“We were just getting ready for the training ride back to Salt Lake when a group of about 35 riders came around the corner. There were some excellent riders there too. We swallowed hard and began trying to formulate a strategy for the race. It was a tough race, but our plan did work, and Pete, Ward and myself ended up off the front. Both of them fell off and I ended up winning the thing. That race became an annual event on game day, travelling to the home site. Other big races in the area were a July 4th criterium at Lagoon, road races from Salt Lake to Malad, Idaho, and from Salt Lake to Elko, Nevada. The Elko Relay, as it was called, was 235 miles and was a major event with ten-man relay squads competing. There was a ring that racers would wear around their neck and hand off to the next rider. You would put your strong guys on the hills and sprinters on the flats. We raced for plaques and trophies in those days.
“In 1965, I moved to southern California, and raced for the Santa Monica Cycling Club. I did very well down there and finished third in the California Championships on the track. That was enough to send me to Nationals on the road! In that race, I crashed and broke my nose, but I continued for one lap until I was too dizzy to hold a line, so I just went straight for the hospital. I also raced a tandem down there. It was a red Follis tandem from France that I got from the Santa Monica Bike Shop, and had them put a huge ring on the crank. I had Spence Wolfe make a new derailleur cage to take up the extra chain. You could wrap that thing out to amazing speeds, but it had a ‘mushy’ frame that would traverse about a foot either side as you rode. That tandem is still around; I took it to Rod Golson’s shop about four years ago, and I think it’s still there.
“Follis was one of the big names for bikes back then. The best bikes at that time were Schwinn Paramounts, Peugeot, Legnano, Bianchi and Stella. Cinellis were very rare and kind of unknown, but there was no comparison in how they rode. They were just so smooth and handling was the best. For components it was Campagnolo and Stronglight, in that order with centerpull brakes from Weinmann and Mafac. Simplex was widely used, with their plastic derailleurs . Brooks saddles were used by almost everyone. The first ‘off the wall’ frame design I saw was called the ‘F’ frame with a small front wheel to lower the body and make the rider more compact for pursuit and sprinting on the track.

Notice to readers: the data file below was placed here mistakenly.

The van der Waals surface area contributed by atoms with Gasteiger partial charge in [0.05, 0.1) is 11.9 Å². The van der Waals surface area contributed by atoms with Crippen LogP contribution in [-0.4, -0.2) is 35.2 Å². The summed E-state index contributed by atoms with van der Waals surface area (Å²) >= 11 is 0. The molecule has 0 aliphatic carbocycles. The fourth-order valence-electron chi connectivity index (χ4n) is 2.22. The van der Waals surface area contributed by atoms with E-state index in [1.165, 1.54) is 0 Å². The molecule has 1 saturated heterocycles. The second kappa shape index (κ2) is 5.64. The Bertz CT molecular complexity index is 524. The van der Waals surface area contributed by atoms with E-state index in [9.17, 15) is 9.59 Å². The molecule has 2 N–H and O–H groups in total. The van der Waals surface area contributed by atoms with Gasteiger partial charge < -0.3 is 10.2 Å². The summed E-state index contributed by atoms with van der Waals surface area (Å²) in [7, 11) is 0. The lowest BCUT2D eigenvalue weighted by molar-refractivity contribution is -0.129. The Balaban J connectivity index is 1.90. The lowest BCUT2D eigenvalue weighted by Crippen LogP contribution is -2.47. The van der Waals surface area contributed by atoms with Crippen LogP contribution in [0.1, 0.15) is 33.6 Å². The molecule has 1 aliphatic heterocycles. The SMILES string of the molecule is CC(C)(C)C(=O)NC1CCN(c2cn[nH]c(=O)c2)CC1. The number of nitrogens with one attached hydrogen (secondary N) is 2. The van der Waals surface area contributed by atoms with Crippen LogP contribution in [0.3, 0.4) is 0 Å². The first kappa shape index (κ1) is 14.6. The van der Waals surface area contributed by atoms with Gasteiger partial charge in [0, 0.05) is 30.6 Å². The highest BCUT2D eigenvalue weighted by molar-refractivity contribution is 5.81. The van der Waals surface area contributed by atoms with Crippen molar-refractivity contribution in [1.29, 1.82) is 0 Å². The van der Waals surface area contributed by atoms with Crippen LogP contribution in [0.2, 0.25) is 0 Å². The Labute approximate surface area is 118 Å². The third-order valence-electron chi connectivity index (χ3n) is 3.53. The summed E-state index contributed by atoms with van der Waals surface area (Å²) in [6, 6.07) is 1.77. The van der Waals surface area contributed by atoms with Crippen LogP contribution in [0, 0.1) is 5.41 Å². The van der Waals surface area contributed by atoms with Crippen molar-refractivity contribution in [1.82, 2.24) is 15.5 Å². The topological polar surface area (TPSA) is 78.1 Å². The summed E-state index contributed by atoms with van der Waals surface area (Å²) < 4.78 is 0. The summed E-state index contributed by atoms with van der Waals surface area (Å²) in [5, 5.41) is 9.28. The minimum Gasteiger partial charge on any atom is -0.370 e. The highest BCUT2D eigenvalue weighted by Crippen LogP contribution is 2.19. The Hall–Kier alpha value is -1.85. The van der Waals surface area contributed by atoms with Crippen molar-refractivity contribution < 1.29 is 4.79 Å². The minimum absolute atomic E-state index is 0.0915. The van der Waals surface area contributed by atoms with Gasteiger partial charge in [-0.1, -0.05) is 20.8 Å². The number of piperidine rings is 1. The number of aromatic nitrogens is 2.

“The last race I rode was in Liberty Park in 1969, on a Schwinn Paramount. I honestly don’t remember if I won. I just kind of showed up and raced for the fun of it, as I recall. The most fun race I remember was the Double Century Race from Los Angeles to Palmdale and back to Santa Monica. I don’t recall the year, but I was in a group of about fifteen riders to attack and get away on the hills. When we got back to the coast north of L.A. we still had about ten guys in the group. And when you’re heading south on the coast out there you get a great tail wind. We cruised in to town at around fifty miles per hour with everyone pulling, what a great feeling that was!”
Jan stopped racing after that Liberty Park race to focus on raising his family and pursuing a career. Like his grandfather, Jan is a musician and freelanced for about 35 years while teaching music and repairing instruments. He has played with, among others, the Utah Symphony. For the past twelve years he has been with the Army band full time. These days his free time is spent building large scale remote control planes and answering questions from the author about bikes of the fifties and sixties.